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Spanking may worsen a child’s aggression

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By Deborah Kotz
Globe Staff / February 13, 2012
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As the mother of two sons, I’ve been tempted on more than one occasion to break up one of their physical fights with a smack on their bottoms. I’ve been able to hold myself back, and that’s likely a good thing since the latest review of research on spanking published last week in the Canadian Medical Association Journal suggests that it’s counter-productive and actually leads kids to hit, kick, or bite even more.

It turns out, those parental slaps increase the risk of aggressive behavior both in childhood and adulthood.

“The findings have been very consistent over the past 20 years,’’ said study author Joan Durrant, a psychologist at the University of Manitoba. “Physical punishment predicts only negative long-term outcomes.’’

Besides increased aggression, spanking increases the likelihood of depression, anxiety, and even cheating and criminal behaviors when the child becomes an adult. It also weakens the parent-child bond so “parents have less influence in setting an example of morally correct behavior,’’ said Murray Straus, a University of New Hampshire sociologist who has been studying spanking for more than 20 years.

Researchers have improved their methods of studying spanking by assessing children through the years, rather than asking adults to remember how often they were spanked - which can yield unreliable recollections.

“If a child ranks in the top fifth among peers for misbehaviors, does he move up or down in this ranking as he gets older and does this correlate with how often he was spanked?’’ said Straus. One of his landmark studies found that children who were spanked an average of twice a week to reduce physical aggression were more likely to have greater aggression two years later compared with those who weren’t spanked. Their risk increased along with the frequency of spanking.

A study published this month by other researchers found that even in cultures where spanking is considered acceptable, kids who are spanked have the same increased risk of becoming more aggressive.

“Spanking is a traumatic experience that can cause small losses in the brain’s gray matter,’’ explained Straus, “causing behavioral changes.’’ His research also found that spanking was linked to a lowering of IQ levels in children who were frequently spanked.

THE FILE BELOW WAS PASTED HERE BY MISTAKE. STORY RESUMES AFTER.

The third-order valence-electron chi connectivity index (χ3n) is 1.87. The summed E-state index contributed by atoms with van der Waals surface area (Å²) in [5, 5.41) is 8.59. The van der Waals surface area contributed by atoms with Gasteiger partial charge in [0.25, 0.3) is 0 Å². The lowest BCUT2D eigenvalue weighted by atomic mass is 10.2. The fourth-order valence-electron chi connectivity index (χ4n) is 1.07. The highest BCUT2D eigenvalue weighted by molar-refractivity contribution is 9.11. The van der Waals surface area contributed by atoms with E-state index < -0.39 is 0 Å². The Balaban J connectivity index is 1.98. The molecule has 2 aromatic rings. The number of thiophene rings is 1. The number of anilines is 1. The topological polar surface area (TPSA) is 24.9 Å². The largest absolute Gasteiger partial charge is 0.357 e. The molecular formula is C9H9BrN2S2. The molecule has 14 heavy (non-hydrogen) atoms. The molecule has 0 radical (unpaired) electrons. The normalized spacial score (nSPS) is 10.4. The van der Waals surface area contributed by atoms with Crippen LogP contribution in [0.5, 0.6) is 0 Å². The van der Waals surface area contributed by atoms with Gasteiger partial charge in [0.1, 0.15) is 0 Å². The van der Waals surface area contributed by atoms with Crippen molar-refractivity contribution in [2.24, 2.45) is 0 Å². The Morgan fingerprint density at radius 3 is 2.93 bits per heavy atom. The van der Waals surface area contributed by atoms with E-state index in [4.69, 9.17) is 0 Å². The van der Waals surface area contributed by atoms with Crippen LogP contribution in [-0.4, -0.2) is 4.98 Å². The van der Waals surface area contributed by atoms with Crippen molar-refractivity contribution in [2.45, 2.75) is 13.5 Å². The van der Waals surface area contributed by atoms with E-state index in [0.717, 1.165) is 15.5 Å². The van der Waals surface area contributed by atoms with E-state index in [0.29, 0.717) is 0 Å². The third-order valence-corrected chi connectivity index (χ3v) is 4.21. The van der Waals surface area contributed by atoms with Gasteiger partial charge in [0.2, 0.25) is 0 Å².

“Of course, some kids aren’t harmed at all by spanking, just like some heavy smokers suffer no harm from cigarettes,’’ Straus said. “But they’re the lucky ones as opposed to the unlucky ones who suffer harmful side effects.’’

The American Academy of Pediatrics has long recommended against physical punishment, saying it’s of “limited effectiveness and has potentially deleterious side effects.’’

Durrant pointed out that other forms of punishment - such as belittling, humiliating, or embarrassing a child - can be just as harmful in terms of damaging a child’s psyche. But, she added, “certainly children need discipline and guidance, clear expectations, and a good understanding of the impact of their behavior.’’

First and foremost, she said, parents should act as positive role models, modeling behavior that they want their kids to mimic.

Durrant recommends these five steps for parents to take when kids are misbehaving:

1. Consider your long-term goals. What sort of values are you trying to instill in your child? What behaviors do you want to model?

2. Remember that children need to feel your respect, love, and understanding. They also need to feel safe and secure.

3. Think about what your child needs to understand for the situation to be resolved. What can you do to help your child reach short- and long-term goals?

4. Consider how your child thinks and feels at this stage of development. Put yourself in your 2-year-old’s shoes. After a busy day with no nap, would you have trouble staying quiet through a cousin’s recital?

5. Respond in a way that shows respect for your child. Acknowledge what he or she is feeling and provide useful solutions to address the situation. Deborah Kotz can be reached at dkotz@globe.com.

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